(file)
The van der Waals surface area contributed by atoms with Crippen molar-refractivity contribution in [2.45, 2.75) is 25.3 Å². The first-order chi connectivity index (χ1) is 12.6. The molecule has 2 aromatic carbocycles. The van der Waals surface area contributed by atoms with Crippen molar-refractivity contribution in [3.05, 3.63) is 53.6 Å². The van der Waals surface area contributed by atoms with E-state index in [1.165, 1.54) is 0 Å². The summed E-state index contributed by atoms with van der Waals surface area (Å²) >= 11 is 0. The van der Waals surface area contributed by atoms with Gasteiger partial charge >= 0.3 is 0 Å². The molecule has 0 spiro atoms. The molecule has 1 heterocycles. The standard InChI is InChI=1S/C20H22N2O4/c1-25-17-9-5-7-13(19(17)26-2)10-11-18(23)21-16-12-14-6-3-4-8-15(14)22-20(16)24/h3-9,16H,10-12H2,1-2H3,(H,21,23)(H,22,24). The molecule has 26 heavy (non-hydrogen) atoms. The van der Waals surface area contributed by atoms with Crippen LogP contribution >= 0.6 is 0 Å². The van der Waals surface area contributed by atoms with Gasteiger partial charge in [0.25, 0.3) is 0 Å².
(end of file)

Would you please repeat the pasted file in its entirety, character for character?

The van der Waals surface area contributed by atoms with Crippen molar-refractivity contribution in [2.45, 2.75) is 25.3 Å². The first-order chi connectivity index (χ1) is 12.6. The molecule has 2 aromatic carbocycles. The van der Waals surface area contributed by atoms with Crippen molar-refractivity contribution in [3.05, 3.63) is 53.6 Å². The van der Waals surface area contributed by atoms with E-state index in [1.165, 1.54) is 0 Å². The summed E-state index contributed by atoms with van der Waals surface area (Å²) >= 11 is 0. The van der Waals surface area contributed by atoms with Gasteiger partial charge >= 0.3 is 0 Å². The molecule has 0 spiro atoms. The molecule has 1 heterocycles. The standard InChI is InChI=1S/C20H22N2O4/c1-25-17-9-5-7-13(19(17)26-2)10-11-18(23)21-16-12-14-6-3-4-8-15(14)22-20(16)24/h3-9,16H,10-12H2,1-2H3,(H,21,23)(H,22,24). The molecule has 26 heavy (non-hydrogen) atoms. The van der Waals surface area contributed by atoms with Crippen LogP contribution >= 0.6 is 0 Å². The van der Waals surface area contributed by atoms with Gasteiger partial charge in [0.25, 0.3) is 0 Å².